In the first week of November, an obscure Barelvi organisation called Tehreek-e-Labbaik ya Rasool Allah (TLRA) came from Lahore to Islamabad and staged a sit-in in Faizabad blocking access to Islamabad from Rawalpindi. The mob worshipfully followed a foul-mouthed wheelchair-riding leader, Maulana Khadim Hussain Rizvi who wanted the federal law minister lynched for blasphemy against the Prophet PBUH. The dharna went on for three weeks.
The government trapped in the Supreme Court “corruption” cases, which might dislodge it from power, didn’t take any action for over a fortnight. The SC took suo motu notice not realising its writ visa-a-vis religion had died long ago. It sounded comic asking the Pakistan Muslim League-Nawaz (PMLN) government to use force to get rid of the mob.
The mob’s objective was to empower Barelvi Islam, characterised by a culture of devotion to the Holy Prophet and tolerance of sects which is not the strong point of the dominant Deobandi school. The Deobandis possess muscle because of their selection as proxy mujahideen with not a little help from Saudi Arabia and other Arab patrons.
The Barelvis took their disempowerment through Deobandi jihad lying down despite their numerical majority; but they were aroused to rebellion by the swagger of the Deobandis who often grabbed their mosques with state connivance. Then something happened to the Barelvis in Karachi’s terrorist melting pot and they emerged as Sunni Tehreek ready to punch back. The traditional cult of devotion to the Holy Prophet helped them focus on the blasphemy law and the Ahmadi community already apostatised by Pakistan’s constitution. Tehreek’s assault on Islamabad found the government in the familiar posture of prostration.
The “qadris” and “chishtis” of the small cities grew as cults with big money made from selling “miracle-based” religion to a largely illiterate population. Those who thought Barelvis lacked jihadi muscle and generous Saudi funding should have taken a lesson from the 2014 sit-in of the Canada-based Barelvi leader Tahirul Qadri who remote-controls billions of rupees among his well-organised followers. Now, if the country has not realised what it is facing, it should take a closer look at Rizvi and his wicked smile as he shows more Barelvi muscle.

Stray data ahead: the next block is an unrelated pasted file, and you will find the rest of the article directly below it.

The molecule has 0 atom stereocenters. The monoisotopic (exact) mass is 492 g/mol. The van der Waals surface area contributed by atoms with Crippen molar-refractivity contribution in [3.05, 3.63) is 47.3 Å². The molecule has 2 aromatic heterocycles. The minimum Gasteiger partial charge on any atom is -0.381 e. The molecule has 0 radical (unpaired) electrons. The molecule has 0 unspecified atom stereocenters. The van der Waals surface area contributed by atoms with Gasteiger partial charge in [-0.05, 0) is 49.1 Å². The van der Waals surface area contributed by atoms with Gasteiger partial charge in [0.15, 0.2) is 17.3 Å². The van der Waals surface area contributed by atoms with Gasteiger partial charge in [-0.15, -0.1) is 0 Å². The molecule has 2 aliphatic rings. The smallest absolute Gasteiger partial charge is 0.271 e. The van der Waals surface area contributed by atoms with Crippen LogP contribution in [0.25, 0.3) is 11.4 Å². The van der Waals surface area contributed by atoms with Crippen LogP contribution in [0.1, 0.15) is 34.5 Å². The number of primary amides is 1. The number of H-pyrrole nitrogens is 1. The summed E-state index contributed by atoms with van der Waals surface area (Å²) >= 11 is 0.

TLRA wants to grab some power to be able to attract all sorts of pious and impious funding, and lift Rizvi to the undeclared pantheon of Pakistan’s religious underworld. Unfortunately, Pakistan is too politically unstable to think clearly about what is happening and is neglecting to come together politically to stop the rot.
One spontaneous citizen’s reaction to the ongoing campaign is that “the state is dead”. For over a fortnight, employees couldn’t commute between Rawalpindi and Islamabad because all modes of transport remain suspended. A couple of thousand devotees of Maulana Rizvi blocked the roads and heard their leader’s obscene speeches.
Pakistan has come to this pass because of decades of policy of allowing non-state actors to have their play outside the writ of the state. By using religion, it has exposed itself to “acceptable” rebuke from the clerics of doubtful integrity. It began by stationing foreign fighters on its soil with exemption from law, opening itself to erosion of authority.The madrasa, once a revered institution of Islamic teaching, was allowed to connect with them and given the impunity from unlawful exercise of clerical authority till the masses accepted it as an alternative to the state itself.
When and if the law took its normal course, the courts were made to realise that the clerics could not be challenged. The government was scared of prosecuting them and the judges soon got the message. This immunity led to the criminalisation of religion in Pakistan. Madrasas, funded lavishly from outside the country, became more assertive and enslaved poor disciple-students through free lodging and boarding.
Today, the government is paralysed because the state has gradually said goodbye to its internal sovereignty somewhat like Afghanistan and Somalia. Only Pakistan is a much larger state with a big population — and its “Islamic” nuclear bomb threatens to become a “Sunni” bomb because of the state’s decline into sectarianism.